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Tropical leg lymphedema caused by podoconiosis is associated with increased colonisation by anaerobic bacteria

  • The non-filarial and non-communicable disease podoconiosis affects around 4 million people and is characterized by severe leg lymphedema accompanied with painful intermittent acute inflammatory episodes, called acute dermatolymphangioadenitis (ADLA) attacks. Risk factors have been associated with the disease but the mechanisms of pathophysiology remain uncertain. Lymphedema can lead to skin lesions, which can serve as entry points for bacteria that may cause ADLA attacks leading to progression of the lymphedema. However, the microbiome of the skin of affected legs from podoconiosis individuals remains unclear. Thus, we analysed the skin microbiome of podoconiosis legs using next generation sequencing. We revealed a positive correlation between increasing lymphedema severity and non-commensal anaerobic bacteria, especially Anaerococcus provencensis, as well as a negative correlation with the presence of Corynebacterium, a constituent of normal skin flora. Disease symptoms were generally linked to higher microbial diversity and richness, which deviated from the normal composition of the skin. These findings show an association of distinct bacterial taxa with lymphedema stages, highlighting the important role of bacteria for the pathogenesis of podoconiosis and might enable a selection of better treatment regimens to manage ADLA attacks and disease progression.

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Metadaten
Document Type:Article
Language:English
Author:Claudio Neidhöfer, Derick Lekealem Nkwetta, Bangsi Rose Fuen, Njodzeka Flora Yenban, Nancielle Mbiatong, Gordon Takop Nchanji, Patricia Korir, Nina Wetzig, Martin Sieber, Ralf Thiele, Marijo Parcina, Ute Klarmann-Schulz, Achim Hoerauf, Samuel Wanji, Manuel Ritter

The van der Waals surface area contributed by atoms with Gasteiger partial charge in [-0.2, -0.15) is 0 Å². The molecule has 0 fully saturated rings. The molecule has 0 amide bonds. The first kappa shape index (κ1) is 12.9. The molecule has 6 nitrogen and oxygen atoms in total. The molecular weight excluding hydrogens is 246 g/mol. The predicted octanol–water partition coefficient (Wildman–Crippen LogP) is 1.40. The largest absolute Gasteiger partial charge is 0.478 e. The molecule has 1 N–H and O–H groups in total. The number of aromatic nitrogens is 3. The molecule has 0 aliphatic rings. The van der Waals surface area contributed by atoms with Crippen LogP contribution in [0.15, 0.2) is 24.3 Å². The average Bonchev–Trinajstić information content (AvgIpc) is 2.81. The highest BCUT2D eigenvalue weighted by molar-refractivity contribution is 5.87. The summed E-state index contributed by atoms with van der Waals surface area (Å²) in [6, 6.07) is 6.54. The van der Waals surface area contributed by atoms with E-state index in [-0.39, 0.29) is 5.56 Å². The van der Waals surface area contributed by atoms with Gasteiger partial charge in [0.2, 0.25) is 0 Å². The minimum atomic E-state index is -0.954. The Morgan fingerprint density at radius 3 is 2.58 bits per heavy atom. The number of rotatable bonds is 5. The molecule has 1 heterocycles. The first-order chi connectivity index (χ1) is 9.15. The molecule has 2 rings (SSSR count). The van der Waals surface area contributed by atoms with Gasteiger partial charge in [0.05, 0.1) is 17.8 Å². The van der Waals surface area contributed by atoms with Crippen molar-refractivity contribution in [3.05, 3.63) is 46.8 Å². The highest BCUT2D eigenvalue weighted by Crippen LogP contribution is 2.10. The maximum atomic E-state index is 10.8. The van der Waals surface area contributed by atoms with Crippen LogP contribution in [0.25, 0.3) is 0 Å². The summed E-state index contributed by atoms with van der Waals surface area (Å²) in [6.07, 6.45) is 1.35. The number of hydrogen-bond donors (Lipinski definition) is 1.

Parent Title (English):Scientific Reports
Volume:13
Issue:1
Article Number:13785
Number of pages:9
ISSN:2045-2322
URN:urn:nbn:de:hbz:1044-opus-75099
DOI:https://doi.org/10.1038/s41598-023-40765-7
PMID:https://pubmed.ncbi.nlm.nih.gov/37612446
Publisher:Springer Nature
Publishing Institution:Hochschule Bonn-Rhein-Sieg
Date of first publication:2023/08/23
Copyright:© The Author(s) 2023. This article is licensed under a Creative Commons Attribution 4.0 International License.
Funding:This study was part of the TAKeOFF project which is funded by the German Federal Ministry of Education and Research (BMBF) [01KA1611, 01KA2027, and 01KA2113A]. AH is additionally supported by the DFG under Germany’s Excellence Strategy-EXC2151-390873048. SW is the Senior Fellow Plus of the European Developing Clinical Trial Partnership (EDCTP2).
Keyword:Bacteria, Anaerobic; Elephantiasis; Humans; Leg; Lymphedema; Skin
Departments, institutes and facilities:Fachbereich Informatik
Fachbereich Angewandte Naturwissenschaften
Institut für funktionale Gen-Analytik (IFGA)
Dewey Decimal Classification (DDC):6 Technik, Medizin, angewandte Wissenschaften / 61 Medizin und Gesundheit / 610 Medizin und Gesundheit
Entry in this database:2023/09/13
Licence (German):License LogoCreative Commons - CC BY - Namensnennung 4.0 International